USA supports the nuclear industry – not the sailors made ill by Fukushima radiation

Is America Abandoning its Bravest Heroes Yet Again?, WhoWhatWhy  By  on Apr 21, 2014Reason for Navy Cover-up?“………..Because U.S. military personnel are prevented from suing the government, their only recourse is to go after TEPCO. But given the interests involved, the outcome for the Operation Tomodachi victims remains very much in doubt. Robert Alvarez, the nuclear investigator and former DOE deputy assistant secretary, points out that about a quarter of a million U.S. soldiers were subjected to open air nuclear weapons testing in the 1940s, 50s and 60s.

“If you use the treatment of atomic veterans who were involved in atmospheric testing as a benchmark, the government did everything it could to downplay the hazards, because from the military perspective, the mission is all important,” he says.

“Right now, the United States government and Japan are closing ranks because of their nuclear-related relationships,” he says. Although Japan’s 54 power-generating nuclear reactors are currently offline, the country still has the third largest number of nuclear reactors in the world.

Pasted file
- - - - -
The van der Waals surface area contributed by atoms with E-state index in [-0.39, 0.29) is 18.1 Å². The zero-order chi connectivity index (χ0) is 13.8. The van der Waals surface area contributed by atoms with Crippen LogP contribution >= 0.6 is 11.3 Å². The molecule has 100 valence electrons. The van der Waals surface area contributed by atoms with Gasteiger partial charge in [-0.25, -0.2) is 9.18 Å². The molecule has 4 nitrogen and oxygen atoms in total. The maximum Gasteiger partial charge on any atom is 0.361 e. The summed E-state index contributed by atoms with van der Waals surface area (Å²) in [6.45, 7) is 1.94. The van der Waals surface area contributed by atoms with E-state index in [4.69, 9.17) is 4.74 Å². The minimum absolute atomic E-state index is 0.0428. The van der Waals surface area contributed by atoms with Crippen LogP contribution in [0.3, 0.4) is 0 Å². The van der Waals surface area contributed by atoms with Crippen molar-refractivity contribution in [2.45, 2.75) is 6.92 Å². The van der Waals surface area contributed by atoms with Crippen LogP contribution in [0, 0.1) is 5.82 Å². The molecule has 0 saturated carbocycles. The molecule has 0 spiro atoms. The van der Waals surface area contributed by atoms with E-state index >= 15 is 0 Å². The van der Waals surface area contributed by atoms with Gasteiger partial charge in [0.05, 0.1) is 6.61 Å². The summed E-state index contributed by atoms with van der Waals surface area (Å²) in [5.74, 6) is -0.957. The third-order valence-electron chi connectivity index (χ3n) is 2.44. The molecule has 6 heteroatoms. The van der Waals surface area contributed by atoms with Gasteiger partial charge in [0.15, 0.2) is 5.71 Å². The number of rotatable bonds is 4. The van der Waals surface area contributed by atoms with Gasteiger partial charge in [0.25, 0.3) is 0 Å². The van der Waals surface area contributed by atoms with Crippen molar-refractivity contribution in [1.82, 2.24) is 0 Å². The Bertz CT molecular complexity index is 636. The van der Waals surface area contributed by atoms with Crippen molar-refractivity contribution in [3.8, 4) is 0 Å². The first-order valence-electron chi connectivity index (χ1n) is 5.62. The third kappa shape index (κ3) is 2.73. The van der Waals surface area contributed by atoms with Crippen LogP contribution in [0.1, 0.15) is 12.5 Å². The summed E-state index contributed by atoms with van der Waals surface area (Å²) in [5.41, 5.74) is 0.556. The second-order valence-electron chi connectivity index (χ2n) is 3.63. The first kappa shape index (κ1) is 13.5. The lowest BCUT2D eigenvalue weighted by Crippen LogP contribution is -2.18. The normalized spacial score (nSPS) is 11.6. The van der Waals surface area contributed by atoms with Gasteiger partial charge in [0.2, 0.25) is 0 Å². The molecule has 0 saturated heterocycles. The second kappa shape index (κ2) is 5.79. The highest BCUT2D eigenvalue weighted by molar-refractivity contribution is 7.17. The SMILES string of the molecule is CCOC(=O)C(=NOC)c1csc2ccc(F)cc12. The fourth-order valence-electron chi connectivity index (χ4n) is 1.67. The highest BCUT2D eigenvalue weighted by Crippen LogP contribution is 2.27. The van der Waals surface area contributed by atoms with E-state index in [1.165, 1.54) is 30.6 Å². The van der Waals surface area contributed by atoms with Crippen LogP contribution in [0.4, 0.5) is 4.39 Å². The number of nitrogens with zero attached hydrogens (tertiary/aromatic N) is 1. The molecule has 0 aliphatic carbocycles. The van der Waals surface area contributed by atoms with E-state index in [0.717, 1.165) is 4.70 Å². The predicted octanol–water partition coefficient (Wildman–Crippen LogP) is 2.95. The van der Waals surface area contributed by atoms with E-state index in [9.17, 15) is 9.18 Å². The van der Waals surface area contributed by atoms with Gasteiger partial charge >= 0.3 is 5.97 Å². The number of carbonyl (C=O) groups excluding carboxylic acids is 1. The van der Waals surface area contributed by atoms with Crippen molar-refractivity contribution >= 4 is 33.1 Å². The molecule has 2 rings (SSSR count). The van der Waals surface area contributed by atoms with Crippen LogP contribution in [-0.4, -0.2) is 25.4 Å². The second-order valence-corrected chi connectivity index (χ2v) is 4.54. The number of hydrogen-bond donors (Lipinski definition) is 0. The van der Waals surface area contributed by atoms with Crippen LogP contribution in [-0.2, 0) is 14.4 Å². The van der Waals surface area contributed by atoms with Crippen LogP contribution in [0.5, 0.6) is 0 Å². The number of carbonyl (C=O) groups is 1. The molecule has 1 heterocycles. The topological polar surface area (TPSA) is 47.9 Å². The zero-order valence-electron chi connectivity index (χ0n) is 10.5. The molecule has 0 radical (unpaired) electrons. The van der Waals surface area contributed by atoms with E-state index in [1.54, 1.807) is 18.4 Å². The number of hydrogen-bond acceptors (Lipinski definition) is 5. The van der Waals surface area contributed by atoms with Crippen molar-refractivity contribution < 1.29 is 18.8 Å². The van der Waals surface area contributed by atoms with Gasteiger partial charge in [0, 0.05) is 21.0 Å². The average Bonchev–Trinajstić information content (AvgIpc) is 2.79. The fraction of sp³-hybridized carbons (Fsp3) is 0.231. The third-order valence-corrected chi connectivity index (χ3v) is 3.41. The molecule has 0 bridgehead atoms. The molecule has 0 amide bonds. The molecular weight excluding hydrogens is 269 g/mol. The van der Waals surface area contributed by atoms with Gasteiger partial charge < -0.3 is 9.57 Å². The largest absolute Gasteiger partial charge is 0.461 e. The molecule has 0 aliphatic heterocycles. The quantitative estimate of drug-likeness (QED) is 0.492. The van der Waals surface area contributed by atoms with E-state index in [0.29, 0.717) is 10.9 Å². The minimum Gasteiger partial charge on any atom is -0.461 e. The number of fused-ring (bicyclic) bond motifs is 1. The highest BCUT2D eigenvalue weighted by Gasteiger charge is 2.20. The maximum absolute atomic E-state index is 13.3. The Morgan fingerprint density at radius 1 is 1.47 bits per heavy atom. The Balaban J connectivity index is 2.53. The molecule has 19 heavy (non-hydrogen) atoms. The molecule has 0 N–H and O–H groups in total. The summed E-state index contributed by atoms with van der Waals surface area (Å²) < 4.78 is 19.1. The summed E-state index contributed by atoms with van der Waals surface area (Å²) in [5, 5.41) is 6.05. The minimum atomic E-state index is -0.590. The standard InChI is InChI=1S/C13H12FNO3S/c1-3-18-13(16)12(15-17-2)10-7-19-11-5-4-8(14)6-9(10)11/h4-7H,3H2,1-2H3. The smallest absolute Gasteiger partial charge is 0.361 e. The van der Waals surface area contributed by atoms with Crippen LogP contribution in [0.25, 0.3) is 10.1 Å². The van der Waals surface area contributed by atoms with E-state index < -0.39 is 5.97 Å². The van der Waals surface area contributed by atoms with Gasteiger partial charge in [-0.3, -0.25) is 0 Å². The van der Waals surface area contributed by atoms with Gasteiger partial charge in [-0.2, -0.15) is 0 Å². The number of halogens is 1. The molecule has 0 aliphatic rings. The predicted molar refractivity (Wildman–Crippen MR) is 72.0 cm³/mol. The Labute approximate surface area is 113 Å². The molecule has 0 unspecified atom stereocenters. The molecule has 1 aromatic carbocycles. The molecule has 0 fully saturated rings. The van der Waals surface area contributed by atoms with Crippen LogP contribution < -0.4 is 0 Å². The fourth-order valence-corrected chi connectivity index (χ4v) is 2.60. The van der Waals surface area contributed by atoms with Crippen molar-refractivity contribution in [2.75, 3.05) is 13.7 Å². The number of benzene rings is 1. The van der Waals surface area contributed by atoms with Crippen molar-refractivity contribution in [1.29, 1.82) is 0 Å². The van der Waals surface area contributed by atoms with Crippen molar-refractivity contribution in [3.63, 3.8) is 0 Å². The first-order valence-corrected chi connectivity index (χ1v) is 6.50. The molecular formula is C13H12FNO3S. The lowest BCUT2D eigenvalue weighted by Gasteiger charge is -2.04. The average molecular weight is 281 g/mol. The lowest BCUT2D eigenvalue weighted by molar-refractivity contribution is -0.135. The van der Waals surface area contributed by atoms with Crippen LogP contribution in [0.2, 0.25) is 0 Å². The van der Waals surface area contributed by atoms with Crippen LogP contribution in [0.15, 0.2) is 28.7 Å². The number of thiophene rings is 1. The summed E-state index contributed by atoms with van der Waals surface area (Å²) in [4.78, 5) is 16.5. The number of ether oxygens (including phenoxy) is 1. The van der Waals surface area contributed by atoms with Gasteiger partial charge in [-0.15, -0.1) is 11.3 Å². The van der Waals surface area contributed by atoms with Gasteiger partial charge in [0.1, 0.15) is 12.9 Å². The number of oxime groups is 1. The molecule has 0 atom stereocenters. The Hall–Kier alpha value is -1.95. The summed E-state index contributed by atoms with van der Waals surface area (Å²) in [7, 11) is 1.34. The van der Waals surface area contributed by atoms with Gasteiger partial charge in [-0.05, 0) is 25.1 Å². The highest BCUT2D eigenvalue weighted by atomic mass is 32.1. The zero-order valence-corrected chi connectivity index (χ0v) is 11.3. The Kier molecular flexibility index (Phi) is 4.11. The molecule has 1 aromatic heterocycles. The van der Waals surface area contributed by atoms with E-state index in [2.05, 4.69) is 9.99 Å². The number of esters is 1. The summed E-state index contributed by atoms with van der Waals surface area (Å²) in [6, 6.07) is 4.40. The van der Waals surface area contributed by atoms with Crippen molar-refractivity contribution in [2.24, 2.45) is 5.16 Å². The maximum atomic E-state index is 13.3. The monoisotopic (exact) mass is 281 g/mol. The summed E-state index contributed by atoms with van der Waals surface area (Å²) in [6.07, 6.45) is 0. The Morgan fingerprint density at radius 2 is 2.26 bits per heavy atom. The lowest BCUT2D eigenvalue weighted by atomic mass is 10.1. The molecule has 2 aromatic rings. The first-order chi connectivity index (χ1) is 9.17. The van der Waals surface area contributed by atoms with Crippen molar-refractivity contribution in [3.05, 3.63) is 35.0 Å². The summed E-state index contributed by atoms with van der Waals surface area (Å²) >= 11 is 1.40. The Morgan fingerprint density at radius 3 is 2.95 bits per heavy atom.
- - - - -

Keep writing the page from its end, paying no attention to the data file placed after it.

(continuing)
But more important, Alvarez says, is the “extraordinary co-dependence” with Japan on nuclear-energy-related matters. “Because the U.S. has lost much of its capability in designing and building reactors, we have to depend on the Japanese and the French if we’re going to build any reactors or fabricate fuel or do anything to service the existing reactor fleet,” he explained. “We’re dependent on companies that are now owned by Japan and France.”

The case of the ill Operation Tomodachi veterans shines a spotlight on the intersection of competing interests between victims of radiation exposure, the nuclear power industry, and the U.S. government and its unwavering commitment to nuclear technology for both military and civilian use. So far, by denying the harm from the radiation U.S. military personnel were exposed to as they helped Japan clean up after the devastating earthquake and tsunami in March 2011—a position that supports the Japanese government and nuclear industry—the U.S. government is doing what it has almost always done: protect nuclear interests rather than its victims.

As the number of ill Operation Tomodachi veterans climbs, it remains to be seen whether their sacrifice will be acknowledged or if they, like so many others, will be left to fend for themselves.  http://whowhatwhy.com/2014/04/21/america-abandoning-bravest-heroes-yet/#sthash.YiyEeRT1.dpuf

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